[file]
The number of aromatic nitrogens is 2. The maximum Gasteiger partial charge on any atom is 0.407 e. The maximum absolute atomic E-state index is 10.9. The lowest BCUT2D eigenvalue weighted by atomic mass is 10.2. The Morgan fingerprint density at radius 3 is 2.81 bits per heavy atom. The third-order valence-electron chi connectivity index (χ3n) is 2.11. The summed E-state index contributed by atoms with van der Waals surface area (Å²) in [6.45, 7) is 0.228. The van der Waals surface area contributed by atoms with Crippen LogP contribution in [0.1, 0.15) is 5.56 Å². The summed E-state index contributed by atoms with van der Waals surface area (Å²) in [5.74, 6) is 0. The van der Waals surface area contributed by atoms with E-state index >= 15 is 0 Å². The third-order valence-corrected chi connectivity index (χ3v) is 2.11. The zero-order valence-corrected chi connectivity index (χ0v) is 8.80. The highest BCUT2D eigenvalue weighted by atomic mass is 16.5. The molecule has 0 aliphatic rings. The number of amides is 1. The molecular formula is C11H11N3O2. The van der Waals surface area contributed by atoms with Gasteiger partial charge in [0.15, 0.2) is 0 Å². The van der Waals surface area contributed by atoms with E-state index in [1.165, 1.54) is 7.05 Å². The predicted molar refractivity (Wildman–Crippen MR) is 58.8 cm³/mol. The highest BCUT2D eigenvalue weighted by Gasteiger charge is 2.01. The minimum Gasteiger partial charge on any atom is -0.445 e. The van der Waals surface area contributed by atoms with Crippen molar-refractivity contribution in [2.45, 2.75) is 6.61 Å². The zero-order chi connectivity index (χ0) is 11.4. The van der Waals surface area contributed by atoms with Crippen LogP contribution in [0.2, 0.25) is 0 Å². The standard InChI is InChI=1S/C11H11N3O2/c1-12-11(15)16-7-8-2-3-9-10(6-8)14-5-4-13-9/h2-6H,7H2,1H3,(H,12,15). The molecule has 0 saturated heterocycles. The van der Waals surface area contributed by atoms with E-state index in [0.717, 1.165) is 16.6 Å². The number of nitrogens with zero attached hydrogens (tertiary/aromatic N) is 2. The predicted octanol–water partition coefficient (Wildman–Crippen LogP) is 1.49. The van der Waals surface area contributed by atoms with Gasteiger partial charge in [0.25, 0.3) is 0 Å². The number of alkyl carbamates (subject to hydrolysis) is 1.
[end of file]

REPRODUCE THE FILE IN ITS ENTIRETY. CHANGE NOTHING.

The number of aromatic nitrogens is 2. The maximum Gasteiger partial charge on any atom is 0.407 e. The maximum absolute atomic E-state index is 10.9. The lowest BCUT2D eigenvalue weighted by atomic mass is 10.2. The Morgan fingerprint density at radius 3 is 2.81 bits per heavy atom. The third-order valence-electron chi connectivity index (χ3n) is 2.11. The summed E-state index contributed by atoms with van der Waals surface area (Å²) in [6.45, 7) is 0.228. The van der Waals surface area contributed by atoms with Crippen LogP contribution in [0.1, 0.15) is 5.56 Å². The summed E-state index contributed by atoms with van der Waals surface area (Å²) in [5.74, 6) is 0. The van der Waals surface area contributed by atoms with E-state index >= 15 is 0 Å². The third-order valence-corrected chi connectivity index (χ3v) is 2.11. The zero-order valence-corrected chi connectivity index (χ0v) is 8.80. The highest BCUT2D eigenvalue weighted by atomic mass is 16.5. The molecule has 0 aliphatic rings. The number of amides is 1. The molecular formula is C11H11N3O2. The van der Waals surface area contributed by atoms with Gasteiger partial charge in [0.15, 0.2) is 0 Å². The van der Waals surface area contributed by atoms with E-state index in [1.165, 1.54) is 7.05 Å². The predicted molar refractivity (Wildman–Crippen MR) is 58.8 cm³/mol. The highest BCUT2D eigenvalue weighted by Gasteiger charge is 2.01. The minimum Gasteiger partial charge on any atom is -0.445 e. The van der Waals surface area contributed by atoms with Crippen molar-refractivity contribution in [2.45, 2.75) is 6.61 Å². The zero-order chi connectivity index (χ0) is 11.4. The van der Waals surface area contributed by atoms with Crippen LogP contribution in [0.2, 0.25) is 0 Å². The standard InChI is InChI=1S/C11H11N3O2/c1-12-11(15)16-7-8-2-3-9-10(6-8)14-5-4-13-9/h2-6H,7H2,1H3,(H,12,15). The molecule has 0 saturated heterocycles. The van der Waals surface area contributed by atoms with E-state index in [0.717, 1.165) is 16.6 Å². The number of nitrogens with zero attached hydrogens (tertiary/aromatic N) is 2. The predicted octanol–water partition coefficient (Wildman–Crippen LogP) is 1.49. The van der Waals surface area contributed by atoms with Gasteiger partial charge in [0.25, 0.3) is 0 Å². The number of alkyl carbamates (subject to hydrolysis) is 1.